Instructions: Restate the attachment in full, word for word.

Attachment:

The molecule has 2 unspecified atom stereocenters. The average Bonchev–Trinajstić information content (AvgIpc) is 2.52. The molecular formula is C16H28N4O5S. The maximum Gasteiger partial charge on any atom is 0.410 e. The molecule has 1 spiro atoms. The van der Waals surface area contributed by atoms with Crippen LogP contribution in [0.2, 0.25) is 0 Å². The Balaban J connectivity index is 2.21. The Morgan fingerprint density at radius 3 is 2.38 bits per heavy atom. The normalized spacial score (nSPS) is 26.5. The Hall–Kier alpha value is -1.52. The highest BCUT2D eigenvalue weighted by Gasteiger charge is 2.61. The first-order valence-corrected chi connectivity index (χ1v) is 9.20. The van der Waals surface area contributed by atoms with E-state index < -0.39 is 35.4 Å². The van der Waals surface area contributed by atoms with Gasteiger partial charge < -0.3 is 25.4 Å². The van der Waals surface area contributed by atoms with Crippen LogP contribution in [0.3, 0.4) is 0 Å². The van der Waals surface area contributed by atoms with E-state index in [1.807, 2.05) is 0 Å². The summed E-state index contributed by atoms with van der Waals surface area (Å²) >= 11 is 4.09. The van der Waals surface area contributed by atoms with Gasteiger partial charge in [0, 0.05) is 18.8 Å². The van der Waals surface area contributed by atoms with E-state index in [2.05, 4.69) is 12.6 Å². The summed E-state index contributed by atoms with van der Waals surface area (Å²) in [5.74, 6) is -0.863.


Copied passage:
The molecule has 2 unspecified atom stereocenters. The average Bonchev–Trinajstić information content (AvgIpc) is 2.52. The molecular formula is C16H28N4O5S. The maximum Gasteiger partial charge on any atom is 0.410 e. The molecule has 1 spiro atoms. The van der Waals surface area contributed by atoms with Crippen LogP contribution in [0.2, 0.25) is 0 Å². The Balaban J connectivity index is 2.21. The Morgan fingerprint density at radius 3 is 2.38 bits per heavy atom. The normalized spacial score (nSPS) is 26.5. The Hall–Kier alpha value is -1.52. The highest BCUT2D eigenvalue weighted by Gasteiger charge is 2.61. The first-order valence-corrected chi connectivity index (χ1v) is 9.20. The van der Waals surface area contributed by atoms with E-state index < -0.39 is 35.4 Å². The van der Waals surface area contributed by atoms with Gasteiger partial charge < -0.3 is 25.4 Å². The van der Waals surface area contributed by atoms with Crippen LogP contribution in [0.3, 0.4) is 0 Å². The van der Waals surface area contributed by atoms with E-state index in [1.807, 2.05) is 0 Å². The summed E-state index contributed by atoms with van der Waals surface area (Å²) >= 11 is 4.09. The van der Waals surface area contributed by atoms with Gasteiger partial charge in [0, 0.05) is 18.8 Å². The van der Waals surface area contributed by atoms with E-state index in [2.05, 4.69) is 12.6 Å². The summed E-state index contributed by atoms with van der Waals surface area (Å²) in [5.74, 6) is -0.863.